One band on day 2 that I was most curious to see and hear live was Bone Thugs-n-Harmony, and apparently, I was not the only one.  As soon as Collie was finished on the Rise Up stage, there was a rush to get into position to see this pioneering hip-hop band from the early 90’s with their smooth layered sound.  I knew a couple of their songs going into the festival, but that was only limited to what I could remember from 2 decades earlier.  I was surprised at how well they still sounded and could see why their first 2 albums were such a hit back in the day.  I really enjoyed listening to the songs I did not know and watching them have fun on stage.  However, when they ended their set with the song Crossroads, it had many in the crowd not only singing but reflecting as the song and message has stood the test of time and is just as relevant today as ever.

A late addition to the festival, but one that had many ticket holders excited about was Citizen Cope.  While Cope’s style of music isn’t exactly reggae – he is more of a soulful, folk, and blues kind of, rock his vibe certainly fit in with the day’s dynamic lineup.  From the moment he hit the stage with his hypnotizing song,  Let the Drummer Kick you could tell we were in for a special performance.  The more songs he performed the more I grew to appreciate the well-rounded musician he is.  When he performed Sideways, the emotion in his voice gripped every heart in attendance and made many of us new fans craving more of his unique sound.

Closing out the Vibe stage on day 2 was The Movement.  The Movement is a staple on any reggae festival and they are the second headliner on day 2 for a reason.  While the band has evolved over the last 20 years their sound only continues to improve and find more and more listeners.  Lead by Josh Swain singing and playing lead guitar the band opened with Always, which got the crowd going early, and by the time they played Take Me to the Ocean, the crowd was in the palm of their hands dancing, singing and echoing Josh’s words.  The Movement’s set hit a high when they played Habit, then finished off with Siren and Break complete with pyrotechnics to light up the night sky.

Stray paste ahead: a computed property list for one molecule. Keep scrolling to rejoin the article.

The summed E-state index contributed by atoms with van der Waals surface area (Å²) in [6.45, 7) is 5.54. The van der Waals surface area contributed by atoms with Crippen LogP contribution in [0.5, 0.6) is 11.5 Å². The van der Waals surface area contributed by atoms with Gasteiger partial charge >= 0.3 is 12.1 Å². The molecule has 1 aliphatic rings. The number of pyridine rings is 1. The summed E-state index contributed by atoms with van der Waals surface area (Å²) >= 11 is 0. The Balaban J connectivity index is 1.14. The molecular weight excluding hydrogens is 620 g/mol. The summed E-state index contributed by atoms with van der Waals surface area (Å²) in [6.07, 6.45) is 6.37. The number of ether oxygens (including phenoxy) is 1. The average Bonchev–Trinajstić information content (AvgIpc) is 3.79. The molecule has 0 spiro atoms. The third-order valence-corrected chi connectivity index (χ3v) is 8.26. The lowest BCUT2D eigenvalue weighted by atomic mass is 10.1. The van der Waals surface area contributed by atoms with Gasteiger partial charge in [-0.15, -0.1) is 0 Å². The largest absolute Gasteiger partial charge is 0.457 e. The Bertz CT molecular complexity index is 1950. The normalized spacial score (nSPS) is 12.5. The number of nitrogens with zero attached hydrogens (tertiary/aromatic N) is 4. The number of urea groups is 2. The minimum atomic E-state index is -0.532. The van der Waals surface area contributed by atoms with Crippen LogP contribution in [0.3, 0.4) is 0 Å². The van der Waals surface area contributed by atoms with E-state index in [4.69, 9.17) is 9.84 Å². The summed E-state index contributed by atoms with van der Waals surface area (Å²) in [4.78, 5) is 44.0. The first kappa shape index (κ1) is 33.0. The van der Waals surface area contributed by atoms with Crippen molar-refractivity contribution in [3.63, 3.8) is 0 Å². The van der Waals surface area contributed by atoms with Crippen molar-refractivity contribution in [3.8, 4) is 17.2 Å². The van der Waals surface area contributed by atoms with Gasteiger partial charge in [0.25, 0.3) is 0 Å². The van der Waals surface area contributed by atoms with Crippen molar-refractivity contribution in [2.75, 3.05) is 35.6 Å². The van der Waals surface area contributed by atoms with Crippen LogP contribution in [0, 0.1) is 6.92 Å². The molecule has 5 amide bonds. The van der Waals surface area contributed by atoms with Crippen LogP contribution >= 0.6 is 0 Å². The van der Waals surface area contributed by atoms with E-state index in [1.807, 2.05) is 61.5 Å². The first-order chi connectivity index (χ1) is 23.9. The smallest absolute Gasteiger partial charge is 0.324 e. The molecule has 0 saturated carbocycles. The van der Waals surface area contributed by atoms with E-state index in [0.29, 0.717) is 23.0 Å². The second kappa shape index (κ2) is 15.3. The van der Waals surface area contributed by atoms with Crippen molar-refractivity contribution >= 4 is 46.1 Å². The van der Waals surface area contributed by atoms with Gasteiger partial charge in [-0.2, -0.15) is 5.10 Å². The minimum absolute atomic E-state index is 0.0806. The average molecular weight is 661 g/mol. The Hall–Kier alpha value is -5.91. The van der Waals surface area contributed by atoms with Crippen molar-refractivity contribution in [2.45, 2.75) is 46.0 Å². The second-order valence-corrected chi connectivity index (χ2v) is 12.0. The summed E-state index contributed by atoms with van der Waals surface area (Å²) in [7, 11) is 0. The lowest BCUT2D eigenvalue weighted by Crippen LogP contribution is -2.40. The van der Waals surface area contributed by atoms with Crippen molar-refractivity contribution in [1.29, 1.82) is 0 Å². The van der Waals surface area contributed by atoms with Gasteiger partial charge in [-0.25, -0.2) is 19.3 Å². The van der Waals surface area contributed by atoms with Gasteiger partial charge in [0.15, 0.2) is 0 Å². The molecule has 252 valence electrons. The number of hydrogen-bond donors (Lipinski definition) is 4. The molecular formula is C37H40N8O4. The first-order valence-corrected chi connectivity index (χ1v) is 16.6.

At long last, the moment that we had all been waiting for on the Rise Up stage, the one and only Damian “Jr. Gong” Marley.  After an intro, Damian starts off his set with Nail Pon Cross, and the crowd is swaying and bobbing their heads immediately.  The crowd is electric through several songs, then they here the familiar sound of the saxophone from Beautiful, off of Damian’s 2005 album, Welcome to Jamrock (thankfully not the last song we will here from this groundbreaking album).   A few songs later, Jr. Gong goes into the song Medication, but not after giving a little speech about what his medication is and what it means to him this gets a great reaction from the crowd and they sing along to the song word for word.  The crowd is riding high when and image of Damian’s father appears on stage and the rhythm of Get Up, Stand Up starts to penetrate Swann Park and everyone sings in unison (all except for one guy close by that can’t stop saying, “holy sh!t, holy sh!t, holy sh!t”).  This energy continues as Marley continues to slice through his set with the voice of a true legend.  He breaks back into the Welcome to Jamrock album with the song Road to Zion, which was co-written with Nas.  The night continued to only get better and better as Road to Zion was followed by the famous words, “Out in the street they call it murder,” and Damian ripped into Jamrock.  Damian ended his set with songs written by his father, and with his father on the screen behind him he belted out War/No More Trouble, before ending the night and sending the electric crowd off with Could You Be Loved?  While making my way back to our car I heard one person express that Damian’s performance was a religious experience for them.  I don’t know about that, but I do wonder if Bob might have been looking down and dancing to the sound of his son with that familiar smile of his.

Matt Grube
Todd Judd
Iron Lion Images by Todd M Judd Photography

Reggae Rise Up Maryland Festival 2023